Well, today I had a much more light-hearted blog post planned (all about my favorite pool floats!) but then I saw this over on Elle’s Instagram and became so enraged I had to vent (and reading through many of the comments I’m not alone).
I will preface this by saying I’m sure the person who created it and posted it meant no harm (but that caption, “We all have that friend . . . ” is the WORST), so here’s why I
still feel like slapping said person(s). Just kidding, violence is never the answer, but a virtual bitch slap? Feels so good. thought this was a good opportunity to open up the dialogue.
Listen, I get it. So many people are “gluten-free” as a fad diet. But then there are the rest of us. Those who struggle with feeling like we are isolated and live in a bubble – not by choice — but because something as stupid as gluten, the protein found in wheat and barley, as well as hidden in TONS of foods you would never suspect, literally decimates our insides, poisons our bodies and brains, making it impossible to absorb nutrients, which not only causes major digestive distress, but neurological problems. Not to mention feeling sad AF sometimes not only emotionally because it’s an effing challenge to figure out what to eat, but feeling like we live in our own bubble because we literally can’t eat out AT ALL due to cross-contamination issues (it only takes 1/8 of a teaspoon of gluten to set off a reaction). Oh and because over 90% of serotonin is found in the gut, and that gut is now one leaky gut, which means often we have depression and anxiety on top of it.
It’s the same as making fun of anyone with any auto-immune disease or any disease period. Would you make fun of a diabetic person who can’t eat a cupcake? Or someone with a peanut allergy who will go into anaphylactic shock and die if they eat peanut butter?
My name is no.
My sign is no.
My number is no.
You need to let it go.
But something about our culture here in America permits this. I say in America because other countries like Italy, France and Australia are lightyears ahead of the curve in understanding and diagnosing Celiac disease and gluten intolerance, and restaurant employees are trained in how to deal with it. In those countries, diagnosis happens in under one year. Here in the US? It takes 10+ years to get a proper diagnosis. That’s TEN YEARS of needless suffering, harm to your body, and being told you’re crazy. Or in my case, 20 years. TWENTY YEARS.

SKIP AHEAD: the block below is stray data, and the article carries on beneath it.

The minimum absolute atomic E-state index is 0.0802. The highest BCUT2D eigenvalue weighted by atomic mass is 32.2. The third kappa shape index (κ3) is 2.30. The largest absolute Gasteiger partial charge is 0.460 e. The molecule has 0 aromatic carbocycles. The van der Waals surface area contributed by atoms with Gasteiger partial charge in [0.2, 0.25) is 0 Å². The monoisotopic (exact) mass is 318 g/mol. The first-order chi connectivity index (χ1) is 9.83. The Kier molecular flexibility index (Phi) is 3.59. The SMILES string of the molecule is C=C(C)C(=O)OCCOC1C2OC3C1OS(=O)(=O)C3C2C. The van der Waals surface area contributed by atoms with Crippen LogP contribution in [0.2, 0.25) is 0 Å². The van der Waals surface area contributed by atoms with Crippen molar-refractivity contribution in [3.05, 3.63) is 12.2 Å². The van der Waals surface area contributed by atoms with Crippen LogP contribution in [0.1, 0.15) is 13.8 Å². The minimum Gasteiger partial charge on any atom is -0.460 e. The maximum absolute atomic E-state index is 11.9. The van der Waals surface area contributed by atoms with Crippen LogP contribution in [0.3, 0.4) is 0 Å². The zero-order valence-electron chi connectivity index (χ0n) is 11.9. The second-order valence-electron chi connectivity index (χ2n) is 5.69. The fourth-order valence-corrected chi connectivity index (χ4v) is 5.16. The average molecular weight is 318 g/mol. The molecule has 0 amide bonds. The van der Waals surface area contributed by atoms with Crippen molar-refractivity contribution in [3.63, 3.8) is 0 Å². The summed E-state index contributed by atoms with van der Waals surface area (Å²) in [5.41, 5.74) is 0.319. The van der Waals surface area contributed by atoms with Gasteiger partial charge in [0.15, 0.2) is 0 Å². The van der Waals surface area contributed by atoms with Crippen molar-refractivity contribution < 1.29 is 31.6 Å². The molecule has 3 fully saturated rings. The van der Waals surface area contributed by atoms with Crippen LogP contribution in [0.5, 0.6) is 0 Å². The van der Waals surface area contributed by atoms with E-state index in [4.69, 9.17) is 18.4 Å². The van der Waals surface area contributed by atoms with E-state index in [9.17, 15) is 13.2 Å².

The struggle is real. And the bubble is real. Trust me, I feel it all the time.
I feel it when I walk through a grocery store, starving yet again, staring aimlessly trying to figure out what I can eat. I’m hungry right now for the record.
I feel it when I’m invited to a friend’s house for dinner and the only way I can say yes and safely not get sick is if I bring my own meal.
I feel it when I’m invited to a blogger lunch with someone I admire and have to choose between risking not eating anything at all and being whispered about as someone with an eating disorder (again, nothing to be gossiped about), or coming across as high-maintenance because I have to explain to the waiter repeatedly that I need the salad completely dry, no dressing, no spices, and that I have Celiac disease which means I can’t eat wheat (or dairy or corn – yup) and then hope and pray he understands and listens, only to then be delivered a salad that visibly has something on it, and when I confirm again and he swears no, no, no nothing is on it, only to then take a bite and immediately taste vinegar, vinegar that if it is made from apple cider is fine, but if it’s made from grain will literally keep me in bed for THREE WEEKS (turns out the tomatoes were marinated in something).
So, do I think this is funny?
Okay, rant over.
I’ve been meaning to share more about this for, well, ever, so I guess there’s no time like the present.
Are you Celiac or gluten-intolerant? Know someone who is? Give them a hug, okay?
p.s. If you think you may have Celiac disease or gluten-intolerance, and if like me you have Hashimoto’s or thyroid problems or any auto-immune disease for that matter which also means you can not eat gluten, this blog post may help. I also highly recommend the book Jennifer’s Way by actress and Celiac-sufferer Jennifer Esposito (or this video) for anyone with any of the aforementioned and to anyone who loves anyone with the aforementioned.
p.p.s. Read this.
p.p.p.s. Next up, those pool floats…
Update: As of May 25th, Elle removed the comic from their Instagram feed. I’ve yet to see an apology posted anywhere, other than by the creator of the comic itself which was only in the comments of that post, which is appreciated. But Elle, what the hell?
Keep in touch!